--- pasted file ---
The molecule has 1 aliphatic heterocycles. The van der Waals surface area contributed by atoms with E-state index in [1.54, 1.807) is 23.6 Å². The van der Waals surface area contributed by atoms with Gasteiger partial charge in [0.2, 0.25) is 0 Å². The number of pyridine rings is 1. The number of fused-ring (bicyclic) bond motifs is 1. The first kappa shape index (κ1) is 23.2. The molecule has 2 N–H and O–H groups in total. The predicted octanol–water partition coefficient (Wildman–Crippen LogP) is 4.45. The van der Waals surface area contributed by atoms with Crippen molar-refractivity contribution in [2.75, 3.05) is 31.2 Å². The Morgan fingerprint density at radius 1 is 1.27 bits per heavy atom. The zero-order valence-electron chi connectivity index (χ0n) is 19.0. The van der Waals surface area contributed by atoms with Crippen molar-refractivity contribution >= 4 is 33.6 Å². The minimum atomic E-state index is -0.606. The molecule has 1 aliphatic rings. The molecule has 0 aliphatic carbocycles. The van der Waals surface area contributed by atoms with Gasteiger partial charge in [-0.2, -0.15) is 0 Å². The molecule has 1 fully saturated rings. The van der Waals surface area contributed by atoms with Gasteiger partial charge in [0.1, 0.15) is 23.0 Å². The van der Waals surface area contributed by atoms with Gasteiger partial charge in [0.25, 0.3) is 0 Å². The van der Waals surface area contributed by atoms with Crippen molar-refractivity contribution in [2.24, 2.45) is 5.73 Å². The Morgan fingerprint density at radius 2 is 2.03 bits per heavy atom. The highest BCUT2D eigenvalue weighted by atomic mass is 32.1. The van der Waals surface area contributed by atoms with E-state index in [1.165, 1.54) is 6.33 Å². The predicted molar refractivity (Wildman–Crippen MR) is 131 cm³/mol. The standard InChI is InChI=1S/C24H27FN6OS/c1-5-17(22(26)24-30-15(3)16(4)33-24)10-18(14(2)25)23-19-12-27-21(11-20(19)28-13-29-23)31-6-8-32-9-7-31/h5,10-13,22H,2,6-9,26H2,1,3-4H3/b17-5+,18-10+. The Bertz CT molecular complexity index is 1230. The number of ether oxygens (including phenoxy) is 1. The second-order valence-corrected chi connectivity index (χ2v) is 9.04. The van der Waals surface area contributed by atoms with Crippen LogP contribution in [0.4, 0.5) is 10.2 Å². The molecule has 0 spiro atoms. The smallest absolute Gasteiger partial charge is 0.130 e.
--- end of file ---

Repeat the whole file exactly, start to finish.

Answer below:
The molecule has 1 aliphatic heterocycles. The van der Waals surface area contributed by atoms with E-state index in [1.54, 1.807) is 23.6 Å². The van der Waals surface area contributed by atoms with Gasteiger partial charge in [0.2, 0.25) is 0 Å². The number of pyridine rings is 1. The number of fused-ring (bicyclic) bond motifs is 1. The first kappa shape index (κ1) is 23.2. The molecule has 2 N–H and O–H groups in total. The predicted octanol–water partition coefficient (Wildman–Crippen LogP) is 4.45. The van der Waals surface area contributed by atoms with Crippen molar-refractivity contribution in [2.75, 3.05) is 31.2 Å². The Morgan fingerprint density at radius 1 is 1.27 bits per heavy atom. The zero-order valence-electron chi connectivity index (χ0n) is 19.0. The van der Waals surface area contributed by atoms with Crippen molar-refractivity contribution >= 4 is 33.6 Å². The minimum atomic E-state index is -0.606. The molecule has 1 aliphatic rings. The molecule has 0 aliphatic carbocycles. The van der Waals surface area contributed by atoms with Gasteiger partial charge in [-0.2, -0.15) is 0 Å². The molecule has 1 fully saturated rings. The van der Waals surface area contributed by atoms with Gasteiger partial charge in [0.1, 0.15) is 23.0 Å². The van der Waals surface area contributed by atoms with Gasteiger partial charge in [0.25, 0.3) is 0 Å². The van der Waals surface area contributed by atoms with Crippen molar-refractivity contribution in [2.24, 2.45) is 5.73 Å². The Morgan fingerprint density at radius 2 is 2.03 bits per heavy atom. The highest BCUT2D eigenvalue weighted by atomic mass is 32.1. The van der Waals surface area contributed by atoms with E-state index in [1.165, 1.54) is 6.33 Å². The predicted molar refractivity (Wildman–Crippen MR) is 131 cm³/mol. The standard InChI is InChI=1S/C24H27FN6OS/c1-5-17(22(26)24-30-15(3)16(4)33-24)10-18(14(2)25)23-19-12-27-21(11-20(19)28-13-29-23)31-6-8-32-9-7-31/h5,10-13,22H,2,6-9,26H2,1,3-4H3/b17-5+,18-10+. The Bertz CT molecular complexity index is 1230. The number of ether oxygens (including phenoxy) is 1. The second-order valence-corrected chi connectivity index (χ2v) is 9.04. The van der Waals surface area contributed by atoms with Crippen LogP contribution in [0.4, 0.5) is 10.2 Å². The molecule has 0 spiro atoms. The smallest absolute Gasteiger partial charge is 0.130 e.